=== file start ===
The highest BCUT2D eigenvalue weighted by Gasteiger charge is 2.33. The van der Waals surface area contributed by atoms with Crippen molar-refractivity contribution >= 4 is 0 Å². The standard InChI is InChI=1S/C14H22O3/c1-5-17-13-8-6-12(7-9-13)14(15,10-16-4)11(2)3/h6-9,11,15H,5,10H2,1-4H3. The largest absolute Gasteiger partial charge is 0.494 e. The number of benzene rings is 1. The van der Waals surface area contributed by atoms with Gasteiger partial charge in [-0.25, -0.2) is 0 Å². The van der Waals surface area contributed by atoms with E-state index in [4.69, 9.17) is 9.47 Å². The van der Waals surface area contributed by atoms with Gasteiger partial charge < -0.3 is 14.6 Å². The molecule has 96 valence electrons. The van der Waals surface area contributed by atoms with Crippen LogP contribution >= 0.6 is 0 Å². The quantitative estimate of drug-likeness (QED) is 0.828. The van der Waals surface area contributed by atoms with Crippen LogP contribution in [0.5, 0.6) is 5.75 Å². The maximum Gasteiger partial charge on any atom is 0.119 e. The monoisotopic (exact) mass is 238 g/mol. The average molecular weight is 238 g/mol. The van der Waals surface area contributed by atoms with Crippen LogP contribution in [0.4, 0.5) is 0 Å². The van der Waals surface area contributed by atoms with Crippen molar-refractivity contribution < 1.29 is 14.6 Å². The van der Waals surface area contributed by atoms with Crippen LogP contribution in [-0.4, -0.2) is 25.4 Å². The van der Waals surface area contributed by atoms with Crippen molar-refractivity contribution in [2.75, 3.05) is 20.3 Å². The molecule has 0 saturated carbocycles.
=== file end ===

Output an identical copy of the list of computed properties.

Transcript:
The highest BCUT2D eigenvalue weighted by Gasteiger charge is 2.33. The van der Waals surface area contributed by atoms with Crippen molar-refractivity contribution >= 4 is 0 Å². The standard InChI is InChI=1S/C14H22O3/c1-5-17-13-8-6-12(7-9-13)14(15,10-16-4)11(2)3/h6-9,11,15H,5,10H2,1-4H3. The largest absolute Gasteiger partial charge is 0.494 e. The number of benzene rings is 1. The van der Waals surface area contributed by atoms with Gasteiger partial charge in [-0.25, -0.2) is 0 Å². The van der Waals surface area contributed by atoms with E-state index in [4.69, 9.17) is 9.47 Å². The van der Waals surface area contributed by atoms with Gasteiger partial charge < -0.3 is 14.6 Å². The molecule has 96 valence electrons. The van der Waals surface area contributed by atoms with Crippen LogP contribution >= 0.6 is 0 Å². The quantitative estimate of drug-likeness (QED) is 0.828. The van der Waals surface area contributed by atoms with Crippen LogP contribution in [0.5, 0.6) is 5.75 Å². The maximum Gasteiger partial charge on any atom is 0.119 e. The monoisotopic (exact) mass is 238 g/mol. The average molecular weight is 238 g/mol. The van der Waals surface area contributed by atoms with Crippen LogP contribution in [0.4, 0.5) is 0 Å². The van der Waals surface area contributed by atoms with Crippen molar-refractivity contribution < 1.29 is 14.6 Å². The van der Waals surface area contributed by atoms with Crippen LogP contribution in [-0.4, -0.2) is 25.4 Å². The van der Waals surface area contributed by atoms with Crippen molar-refractivity contribution in [2.75, 3.05) is 20.3 Å². The molecule has 0 saturated carbocycles.